Am J Respir Cell Mol Biol 65 (1) 103-113 [2021-07-00; online 2021-04-01]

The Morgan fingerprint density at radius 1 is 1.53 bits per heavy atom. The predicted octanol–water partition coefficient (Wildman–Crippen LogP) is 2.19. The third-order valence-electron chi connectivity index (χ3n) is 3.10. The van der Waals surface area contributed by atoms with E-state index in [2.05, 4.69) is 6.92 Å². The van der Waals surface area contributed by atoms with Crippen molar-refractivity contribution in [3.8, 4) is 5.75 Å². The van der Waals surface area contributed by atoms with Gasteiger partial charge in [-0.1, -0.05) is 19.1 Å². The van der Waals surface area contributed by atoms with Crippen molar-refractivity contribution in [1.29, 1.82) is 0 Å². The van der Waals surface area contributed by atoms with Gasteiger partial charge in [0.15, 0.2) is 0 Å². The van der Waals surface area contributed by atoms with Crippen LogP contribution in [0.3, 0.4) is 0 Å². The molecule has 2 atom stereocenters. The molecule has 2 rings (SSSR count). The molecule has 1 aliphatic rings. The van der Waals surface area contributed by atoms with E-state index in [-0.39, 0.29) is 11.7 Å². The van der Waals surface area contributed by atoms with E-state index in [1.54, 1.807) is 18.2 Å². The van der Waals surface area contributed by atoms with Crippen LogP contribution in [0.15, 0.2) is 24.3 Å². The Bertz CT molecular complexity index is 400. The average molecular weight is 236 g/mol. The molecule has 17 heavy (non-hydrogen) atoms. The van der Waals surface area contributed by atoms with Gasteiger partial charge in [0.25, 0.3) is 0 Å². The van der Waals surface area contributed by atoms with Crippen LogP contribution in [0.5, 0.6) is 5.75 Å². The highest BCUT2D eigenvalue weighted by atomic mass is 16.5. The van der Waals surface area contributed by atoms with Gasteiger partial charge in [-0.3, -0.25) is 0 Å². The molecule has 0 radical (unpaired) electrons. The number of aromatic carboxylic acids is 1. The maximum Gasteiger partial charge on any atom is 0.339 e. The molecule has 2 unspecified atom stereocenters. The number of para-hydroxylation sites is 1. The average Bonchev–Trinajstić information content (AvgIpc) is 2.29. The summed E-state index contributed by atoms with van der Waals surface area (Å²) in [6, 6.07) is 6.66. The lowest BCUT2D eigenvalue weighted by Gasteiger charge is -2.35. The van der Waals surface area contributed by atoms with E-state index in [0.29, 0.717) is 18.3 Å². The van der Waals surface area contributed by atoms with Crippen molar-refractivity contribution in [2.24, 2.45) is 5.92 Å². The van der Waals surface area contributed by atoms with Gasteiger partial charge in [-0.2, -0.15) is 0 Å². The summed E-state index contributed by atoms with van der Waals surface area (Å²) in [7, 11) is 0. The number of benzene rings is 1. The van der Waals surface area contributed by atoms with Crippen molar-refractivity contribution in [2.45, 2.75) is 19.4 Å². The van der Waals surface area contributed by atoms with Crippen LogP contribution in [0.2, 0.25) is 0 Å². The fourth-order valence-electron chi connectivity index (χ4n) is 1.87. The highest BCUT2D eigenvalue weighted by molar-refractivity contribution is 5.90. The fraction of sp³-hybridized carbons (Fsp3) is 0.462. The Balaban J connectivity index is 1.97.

Airway basal cells are crucial for regeneration of the human lung airway epithelium and are believed to be important contributors to chronic obstructive pulmonary disease (COPD) and other lung disorders. To reveal how basal cells contribute to disease and to discover novel therapeutic targets, these basal cells need to be further characterized. In this study, we optimized a flow cytometry-based cell sorting protocol for primary human airway basal cells dependent on cell size and NGFR (nerve-growth factor receptor) expression. The basal cell population was found to be molecularly and functionally heterogeneous, in contrast to cultured basal cells. In addition, significant differences were found, such as KRT14 expression exclusively existing in cultured cells. Also, colony-forming capacity was significantly increased in cultured cells showing a clonal enrichment in vitro. Next, by single-cell RNA sequencing on primary basal cells from healthy donors and patients with Global Initiative for Chronic Obstructive Lung Disease stage IV COPD, the gene expression revealed a continuum ranging from healthy basal cell signatures to diseased basal cell phenotypes. We identified several upregulated genes that may indicate COPD, such as stress response-related genes GADD45B and AHSA1, together with with genes involved in the response to hypoxia, such as CITED2 and SOD1. Taken together, the presence of healthy basal cells in stage IV COPD demonstrates the potential for regeneration through the discovery of novel therapeutic targets. In addition, we show the importance of studying primary basal cells when investigating disease mechanisms as well as for developing future cell-based therapies in the human lung.